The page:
Indonesia eyes 7-8% growth from 2016

Indonesia trafficIndonesia will continue to tread a cautious monetary path over the next two years to shore up the economy’s fundamentals, but could expect to emerge with growth at 7 per cent or greater, Finance Minister M. Chatib Basri said on May 23.

“I wouldn’t be surprised if Indonesia can grow 7 to 8 percent a couple of years from now,”  Chatib said at the 23rd World Economic Forum on East Asia in Manila.

The government last June raised subsidised fuel prices in order to contain the budget deficit and reduce state expenses. The central bank also raised key interest rates in order to strengthen the rupiah, which had fallen by 26 percent against the dollar in 2013, and to curb the current account deficit – which is the broadest measure of trade.

Chatib said that the government and central bank would continue with their policies, and that economic growth would likely be not higher than 6 per cent this year. The economy grew by 5.8 per cent in 2013, after expanding 6.2 per cent the year before. Indonesia’s gross domestic product rose 5.2 per cent in the January-March quarter, year on year.

“It is by design,” Chatib said at a lunch sponsored by the Lippo Group. “We need to slow down the growth, to ensure that the next administration will have a ground for better, solid economic growth.”

Chatib said in a separate interview on Thursday that he would go on vacation after President Susilo Bambang Yudhoyono’s second five-year term ended in October. Chatib started his time as finance minister in May 2013, after serving as chairman of the Investment Coordinating Board (BKPM).

The Jakarta Globe is affiliated with the Lippo Group.



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Indonesia will continue to tread a cautious monetary path over the next two years to shore up the economy’s fundamentals, but could expect to emerge with growth at 7 per cent or greater, Finance Minister M. Chatib Basri said on May 23. “I wouldn’t be surprised if Indonesia can grow 7 to 8 percent a couple of years from now,”  Chatib said at the 23rd World Economic Forum on East Asia in Manila. The government last June raised subsidised fuel prices in order to contain the budget deficit and reduce state expenses. The central bank also raised key interest rates in...

Indonesia trafficIndonesia will continue to tread a cautious monetary path over the next two years to shore up the economy’s fundamentals, but could expect to emerge with growth at 7 per cent or greater, Finance Minister M. Chatib Basri said on May 23.

“I wouldn’t be surprised if Indonesia can grow 7 to 8 percent a couple of years from now,”  Chatib said at the 23rd World Economic Forum on East Asia in Manila.

The government last June raised subsidised fuel prices in order to contain the budget deficit and reduce state expenses. The central bank also raised key interest rates in order to strengthen the rupiah, which had fallen by 26 percent against the dollar in 2013, and to curb the current account deficit – which is the broadest measure of trade.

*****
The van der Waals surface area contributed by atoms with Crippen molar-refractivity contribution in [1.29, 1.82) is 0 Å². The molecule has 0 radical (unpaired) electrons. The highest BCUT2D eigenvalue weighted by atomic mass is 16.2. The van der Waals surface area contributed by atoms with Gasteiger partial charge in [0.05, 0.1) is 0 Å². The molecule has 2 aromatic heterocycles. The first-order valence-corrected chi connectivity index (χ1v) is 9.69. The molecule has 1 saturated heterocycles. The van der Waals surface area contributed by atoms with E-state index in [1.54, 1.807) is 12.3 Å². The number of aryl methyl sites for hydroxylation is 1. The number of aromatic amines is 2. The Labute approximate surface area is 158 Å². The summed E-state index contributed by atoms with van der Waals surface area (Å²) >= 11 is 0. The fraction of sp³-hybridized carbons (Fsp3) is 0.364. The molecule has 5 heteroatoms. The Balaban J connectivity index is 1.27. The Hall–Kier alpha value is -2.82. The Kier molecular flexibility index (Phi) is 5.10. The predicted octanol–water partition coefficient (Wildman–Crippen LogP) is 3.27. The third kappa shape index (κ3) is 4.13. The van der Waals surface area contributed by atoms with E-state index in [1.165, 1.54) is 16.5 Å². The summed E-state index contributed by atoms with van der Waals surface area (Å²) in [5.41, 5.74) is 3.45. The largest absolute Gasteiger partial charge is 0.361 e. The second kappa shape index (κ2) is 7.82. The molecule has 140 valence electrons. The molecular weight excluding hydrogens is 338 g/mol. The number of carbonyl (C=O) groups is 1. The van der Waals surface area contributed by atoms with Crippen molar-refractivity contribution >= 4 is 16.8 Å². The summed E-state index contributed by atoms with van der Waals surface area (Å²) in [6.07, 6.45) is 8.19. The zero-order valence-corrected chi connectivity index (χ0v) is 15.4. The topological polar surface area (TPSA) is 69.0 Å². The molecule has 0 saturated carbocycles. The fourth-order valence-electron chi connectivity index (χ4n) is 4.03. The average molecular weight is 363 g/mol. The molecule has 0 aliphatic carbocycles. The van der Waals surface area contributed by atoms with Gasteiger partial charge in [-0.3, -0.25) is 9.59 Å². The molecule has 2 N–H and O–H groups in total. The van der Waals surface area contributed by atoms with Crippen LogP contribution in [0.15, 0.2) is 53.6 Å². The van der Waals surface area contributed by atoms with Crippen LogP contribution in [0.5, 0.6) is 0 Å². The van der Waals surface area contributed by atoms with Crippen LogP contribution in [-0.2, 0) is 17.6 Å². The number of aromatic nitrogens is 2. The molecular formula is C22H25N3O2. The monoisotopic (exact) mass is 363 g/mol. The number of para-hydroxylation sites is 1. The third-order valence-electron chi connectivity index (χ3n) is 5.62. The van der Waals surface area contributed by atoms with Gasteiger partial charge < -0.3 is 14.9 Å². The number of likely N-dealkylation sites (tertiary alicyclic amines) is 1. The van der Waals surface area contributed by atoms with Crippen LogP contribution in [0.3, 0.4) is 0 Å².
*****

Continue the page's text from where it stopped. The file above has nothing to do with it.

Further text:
Chatib said that the government and central bank would continue with their policies, and that economic growth would likely be not higher than 6 per cent this year. The economy grew by 5.8 per cent in 2013, after expanding 6.2 per cent the year before. Indonesia’s gross domestic product rose 5.2 per cent in the January-March quarter, year on year.

“It is by design,” Chatib said at a lunch sponsored by the Lippo Group. “We need to slow down the growth, to ensure that the next administration will have a ground for better, solid economic growth.”

Chatib said in a separate interview on Thursday that he would go on vacation after President Susilo Bambang Yudhoyono’s second five-year term ended in October. Chatib started his time as finance minister in May 2013, after serving as chairman of the Investment Coordinating Board (BKPM).

The Jakarta Globe is affiliated with the Lippo Group.



Support ASEAN news

Investvine has been a consistent voice in ASEAN news for more than a decade. From breaking news to exclusive interviews with key ASEAN leaders, we have brought you factual and engaging reports – the stories that matter, free of charge.

Like many news organisations, we are striving to survive in an age of reduced advertising and biased journalism. Our mission is to rise above today’s challenges and chart tomorrow’s world with clear, dependable reporting.

Support us now with a donation of your choosing. Your contribution will help us shine a light on important ASEAN stories, reach more people and lift the manifold voices of this dynamic, influential region.

$
Personal Info

Donation Total: $10.00